(A) has as an element the use, attempted use, or threatened use of physical force against the person or property of another, or
(B) that by its nature, involves a substantial risk that physical force against the person or property of another may be used in the course of committing the offense.

Id. § 924(c)(3). The first clause is referred to as the “elements” clause, while the second is known as the “residual” clause.

         The Supreme Court in Johnson v. United States, 135 S.Ct. 2551, 2560 (2015), found that an identical residual clause in the Armed Career Criminal Act was unconstitutionally vague. The Court later determined that the rule announced in Johnson was substantive and should therefore be retroactively applicable to collateral attacks like Jones'. Welch v. United States, 136 S.Ct. 1257, 1265 (2016). Jones contends that his Hobbs Act robbery offense under Section 1951(a) only qualifies as a crime of violence which forms a predicate for his Section 924(c) offense under the residual clause of Section 924(c)(3). (Docket #1 at 10-12). Because the Supreme Court declared an identical residual clause unconstitutionally vague, he says, the same reasoning should invalidate Section 924(c)(3)(B). Id. That, in turn, requires that his Section 924(c) conviction be vacated. Id.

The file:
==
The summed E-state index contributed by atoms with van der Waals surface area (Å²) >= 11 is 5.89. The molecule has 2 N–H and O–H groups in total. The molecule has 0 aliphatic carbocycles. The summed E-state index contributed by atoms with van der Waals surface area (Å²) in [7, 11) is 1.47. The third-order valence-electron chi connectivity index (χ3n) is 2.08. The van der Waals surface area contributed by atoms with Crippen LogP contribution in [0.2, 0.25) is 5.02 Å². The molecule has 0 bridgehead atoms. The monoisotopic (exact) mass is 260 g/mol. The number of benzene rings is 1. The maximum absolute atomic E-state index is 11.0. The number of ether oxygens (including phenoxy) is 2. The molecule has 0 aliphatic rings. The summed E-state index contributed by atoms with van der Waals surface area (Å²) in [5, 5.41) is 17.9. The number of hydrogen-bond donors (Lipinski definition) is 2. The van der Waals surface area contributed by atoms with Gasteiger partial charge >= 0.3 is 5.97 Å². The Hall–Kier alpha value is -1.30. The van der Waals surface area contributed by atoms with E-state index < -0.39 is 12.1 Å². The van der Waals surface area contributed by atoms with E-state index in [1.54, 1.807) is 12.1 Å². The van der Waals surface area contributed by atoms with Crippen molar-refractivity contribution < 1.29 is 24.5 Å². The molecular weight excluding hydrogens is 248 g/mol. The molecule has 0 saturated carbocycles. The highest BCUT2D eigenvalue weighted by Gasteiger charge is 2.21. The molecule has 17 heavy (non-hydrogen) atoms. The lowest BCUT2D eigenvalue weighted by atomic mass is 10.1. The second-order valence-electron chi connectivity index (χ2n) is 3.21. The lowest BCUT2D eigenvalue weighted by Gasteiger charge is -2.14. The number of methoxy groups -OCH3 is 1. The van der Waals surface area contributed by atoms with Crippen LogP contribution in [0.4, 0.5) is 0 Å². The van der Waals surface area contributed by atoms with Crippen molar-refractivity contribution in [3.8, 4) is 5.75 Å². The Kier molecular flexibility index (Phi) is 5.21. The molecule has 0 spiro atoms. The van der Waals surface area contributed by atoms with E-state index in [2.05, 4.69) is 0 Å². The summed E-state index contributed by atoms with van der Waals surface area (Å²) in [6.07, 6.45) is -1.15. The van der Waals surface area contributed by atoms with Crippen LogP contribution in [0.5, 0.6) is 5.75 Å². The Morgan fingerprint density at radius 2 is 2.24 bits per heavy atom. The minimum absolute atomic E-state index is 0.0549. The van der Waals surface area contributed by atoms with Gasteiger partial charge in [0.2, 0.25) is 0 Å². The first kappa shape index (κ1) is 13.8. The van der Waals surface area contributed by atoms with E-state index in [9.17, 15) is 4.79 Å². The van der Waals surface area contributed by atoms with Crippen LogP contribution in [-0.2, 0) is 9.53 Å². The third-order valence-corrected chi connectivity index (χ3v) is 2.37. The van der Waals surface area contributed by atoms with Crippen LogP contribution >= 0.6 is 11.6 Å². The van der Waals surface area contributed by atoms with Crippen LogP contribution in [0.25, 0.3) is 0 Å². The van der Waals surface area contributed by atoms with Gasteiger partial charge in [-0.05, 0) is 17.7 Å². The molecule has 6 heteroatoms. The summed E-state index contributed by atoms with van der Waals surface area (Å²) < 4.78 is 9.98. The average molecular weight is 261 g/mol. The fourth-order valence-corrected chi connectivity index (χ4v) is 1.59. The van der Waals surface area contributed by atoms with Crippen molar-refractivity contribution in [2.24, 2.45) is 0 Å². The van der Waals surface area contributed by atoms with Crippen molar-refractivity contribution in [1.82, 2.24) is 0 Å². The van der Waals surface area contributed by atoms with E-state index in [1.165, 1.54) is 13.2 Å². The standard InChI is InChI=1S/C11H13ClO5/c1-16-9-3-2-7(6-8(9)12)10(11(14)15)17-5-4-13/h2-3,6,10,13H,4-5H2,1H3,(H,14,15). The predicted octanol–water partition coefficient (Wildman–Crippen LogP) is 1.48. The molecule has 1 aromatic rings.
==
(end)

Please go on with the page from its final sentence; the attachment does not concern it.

The problem with Jones' claim is not his legal reasoning; that much is sound, since the Seventh Circuit has held that the residual clause of Section 924(c)(3) is indeed unconstitutionally vague. United States v. Cardena, 842 F.3d 959, 995-96 (7th Cir. 2016). But that holding does not help Jones here, because the Seventh Circuit has also held that Hobbs Act robbery constitutes a crime of violence under the elements clause of Section 924(c)(3), since it “[has] as an element the use, attempted use, or threatened use of physical force against the person or property of another.” United States v. Anglin, 846 F.3d 854, 964-65 (7th Cir. 2017); United States v. Rivera, 847 F.3d 847, 848 (7th Cir. 2017). Thus, Jones' Hobbs Act robbery conviction serves as a valid predicate for his Section 924(c) conviction by way of the elements clause of Section 924(c)(3), not the residual clause.